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The Big Shakedown…

November 9, 2013

The day began as usual…uneventful and slow.  I spent most of the day in the library doing my best to prepare for my 10 week creative writing class.  Around 1:30, as I was heading back to the unit, I was met by a wave of green moving hurriedly, but not running, out towards the courtyard.  What a sight!  Through the hushed conversations, I finally made out that the unit was being evacuated.  My first SHAKEDOWN!  I joined the crowd and got some clarification on the exact nature of a shakedown.  It’s a search of inmates lockers and storage bins.  As speculation spread through the camp about who the identified person was, and who snitched them out, I could not help but feel like I was in a bad episode of CSI or Lock Up.

An hour went by and we, about 140 of us from the North side, continued to be locked out.  The word is that the North unit, where I live, is the low-key unit so the South side was happy that for once the shakedown wasn’t happening to them.  We watched with anticipation as administrators arrived at the unit.  To pass the time, I began reading a book while others started a game of Spades in preparation for the upcoming Spades tournament happening over the weekend.  Ha!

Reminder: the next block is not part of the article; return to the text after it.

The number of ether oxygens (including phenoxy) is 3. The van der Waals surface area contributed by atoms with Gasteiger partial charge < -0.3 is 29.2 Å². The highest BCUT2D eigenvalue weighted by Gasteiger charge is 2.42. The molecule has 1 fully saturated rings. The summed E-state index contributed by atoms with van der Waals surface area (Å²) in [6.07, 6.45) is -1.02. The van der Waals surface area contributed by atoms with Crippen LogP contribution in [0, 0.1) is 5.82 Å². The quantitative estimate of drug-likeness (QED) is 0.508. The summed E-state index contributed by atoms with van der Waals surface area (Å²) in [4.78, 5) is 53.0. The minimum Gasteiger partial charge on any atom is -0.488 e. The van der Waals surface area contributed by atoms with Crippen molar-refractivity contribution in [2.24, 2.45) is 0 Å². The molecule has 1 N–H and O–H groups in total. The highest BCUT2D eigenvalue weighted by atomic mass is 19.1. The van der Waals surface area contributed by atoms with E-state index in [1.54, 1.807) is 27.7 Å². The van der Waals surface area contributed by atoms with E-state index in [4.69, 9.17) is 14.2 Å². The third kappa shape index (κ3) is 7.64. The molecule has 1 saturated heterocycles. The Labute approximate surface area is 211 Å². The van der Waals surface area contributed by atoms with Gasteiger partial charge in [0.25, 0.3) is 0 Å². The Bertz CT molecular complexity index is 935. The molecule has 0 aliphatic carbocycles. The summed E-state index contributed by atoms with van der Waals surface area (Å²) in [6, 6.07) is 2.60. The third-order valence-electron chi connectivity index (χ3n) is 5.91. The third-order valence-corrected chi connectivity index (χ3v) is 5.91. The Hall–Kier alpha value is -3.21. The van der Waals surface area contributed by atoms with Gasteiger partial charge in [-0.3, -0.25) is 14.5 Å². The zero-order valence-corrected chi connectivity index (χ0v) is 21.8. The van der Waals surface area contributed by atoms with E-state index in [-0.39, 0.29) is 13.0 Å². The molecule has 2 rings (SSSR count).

Finally, more than two hours later, we were let back into the unit.  One of the beds had been stripped and she has not been seen since.  According to inmate.com, someone told the powers that be that the woman had “stuff” in her possession that could be considered contraband.  I have never been one for gossip, so I won’t list the variety of items that she has been speculated to have had in her possession.  All I know for a fact is that she is no longer here with us on the North side.

Every day and every hour, well, every minute actually, I become more certain that I do not belong here.  While at the same time realizing that this is my reality for now and I have to find a way to use it for my future benefit.  Whew!

What a challenge!

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Creative Writing and the Resistance to the Creative Voice…

Last night was the first night of my creative writing class.  To my surprise, of the 16 students, only two of them were under the age of 30.  Well, I guess when I think about it I’m not actually very surprised at all.  Young people hear the word writing, and immediately become afraid.  One of the young women came because I recruited her, the other because she was assigned to assist an elderly woman for the time they are both incarcerated.  That is an issue I’ll discuss when I’m out!!